Jenkins told the Record, “It’s tough, because there are two people and two stories to each situation, but in the end some girls do see perpetrators on campus even after they came forward and that can be worse. When that student doesn’t have to leave, and maybe just does community service or writes a paper, it feels that your pain was not that serious.” She is still speaking about sexual assault which is more serious than other offenses regarding punishment and student care, but the sentiment is not unnoticed in Res-Life structures and staff. RDs like Stephen Cartwright are made aware of different orders students receive to avoid other students, to refrain from initiating contact and other disciplinary measures, and Cartwright told The Record how seriously he takes each order, saying that his job is to step in and confront even a minor infraction of those orders with gusto.
Wheaton’s campus is only so big, so when student voices are heard and complainants feel hurt, ResLife certainly acknowledges the difficulties of grace, truth and restorative justice in our smaller community.
Is there a difference between something happening on or off campus during the academic year?
No. Each case on or off campus is handled the same, and there are consequences to both actions. The key difference between two similar policy breaches would be the way each offense affects the campus community. Drinking, for example, warrants certain disciplinary actions; however, drinking at home with a buddy affects the campus community in different ways than a kegger thrown on Williston 2 where a number of students could be affected adversely.
What is the amnesty policy?
Around campus, students express a lot of confusion about how the amnesty policy might relate to them or their friends in cases of drugs, alcohol or sexual abuse. There are two parts to Wheaton’s student amnesty policy. The first important policy is the option to self-report. In any instance of policy breaking, students may go directly to ResLife staff members to begin the restorative process. This factors heavily into the student punishment decision process, as self-reporting communicates students have already begun that process, so students who self-report often receive a lighter disciplinary measure.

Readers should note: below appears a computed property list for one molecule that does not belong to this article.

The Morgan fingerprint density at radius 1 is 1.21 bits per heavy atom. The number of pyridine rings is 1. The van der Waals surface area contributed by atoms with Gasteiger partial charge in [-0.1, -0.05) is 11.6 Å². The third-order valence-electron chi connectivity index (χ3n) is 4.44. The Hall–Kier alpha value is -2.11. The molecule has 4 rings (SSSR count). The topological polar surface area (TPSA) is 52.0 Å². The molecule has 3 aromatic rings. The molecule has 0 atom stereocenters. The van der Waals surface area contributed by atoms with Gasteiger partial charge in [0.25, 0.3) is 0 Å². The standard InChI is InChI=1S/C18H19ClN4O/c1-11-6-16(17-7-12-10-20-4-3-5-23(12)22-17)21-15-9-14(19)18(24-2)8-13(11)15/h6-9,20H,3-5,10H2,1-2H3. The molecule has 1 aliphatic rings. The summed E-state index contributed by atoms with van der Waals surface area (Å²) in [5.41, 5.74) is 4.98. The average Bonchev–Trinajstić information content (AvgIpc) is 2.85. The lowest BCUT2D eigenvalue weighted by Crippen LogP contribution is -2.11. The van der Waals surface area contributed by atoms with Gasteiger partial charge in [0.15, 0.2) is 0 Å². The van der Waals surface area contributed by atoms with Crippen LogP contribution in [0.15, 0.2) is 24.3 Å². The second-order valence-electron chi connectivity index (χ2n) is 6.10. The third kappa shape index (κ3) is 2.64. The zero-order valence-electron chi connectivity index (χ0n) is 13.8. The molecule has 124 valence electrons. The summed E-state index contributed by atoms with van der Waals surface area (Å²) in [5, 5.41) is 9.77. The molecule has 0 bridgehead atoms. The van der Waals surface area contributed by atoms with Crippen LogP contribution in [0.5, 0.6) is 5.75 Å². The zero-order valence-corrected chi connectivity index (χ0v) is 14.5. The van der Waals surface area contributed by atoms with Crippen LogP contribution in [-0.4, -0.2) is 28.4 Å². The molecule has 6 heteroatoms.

The second policy is the Medical Amnesty Policy, which is outlined in the student handbook on page 22. According to the policy, “Wheaton does not want the fear of disciplinary action to hinder the appropriate medical response to address incapacitation from alcohol and/or drug use.” But students may wonder how it might affect their friends or other people at the same party where any problems with alcohol or drug overdose might occur. Heth responded to these questions by stating, “Student safety is the most important thing when a student calls with any health or safety concerns. We recognize that students seeking help for themselves or their friends [who] drank or used drugs, but we’re not going to give you a disciplinary consequence for that.” The Medical Amnesty policy exists to mitigate student conduct concerns when safety and health are at risk. Res-Life desires that no students ever prioritize avoiding consequences when choosing between life or death, so the policy removes that barrier.
When do issues go beyond students?
Fischer GRA Peter Yeung told the Record that “a lot of it comes down to when the issue is brought to our attention. We’re held accountable by our actions as much as the student and we take privacy very seriously.” Outside parties are typically brought in at the student’s discretion, which differs on a case-by-case basis. Fischer RA Hannah Lane explained that “the student is really the one who controls how their information gets used.” However, if the incident is a crime, the necessary authorities are brought in to handle the issue accordingly.
Cartwright added that the current student disciplinary guidelines also helps protect student privacy. A cut and dry offense to discipline policy may queue in other students or faculty to personal information or the nature of someone’s behavior, infringing on the privacy of information otherwise protected under FERPA laws.
While the process of enforcing student conduct policies has remained something of a mystery to many students, after taking an in-depth look at the Student Handbook and the role of Res Life, it can become less of a nameless system and better understood by the student body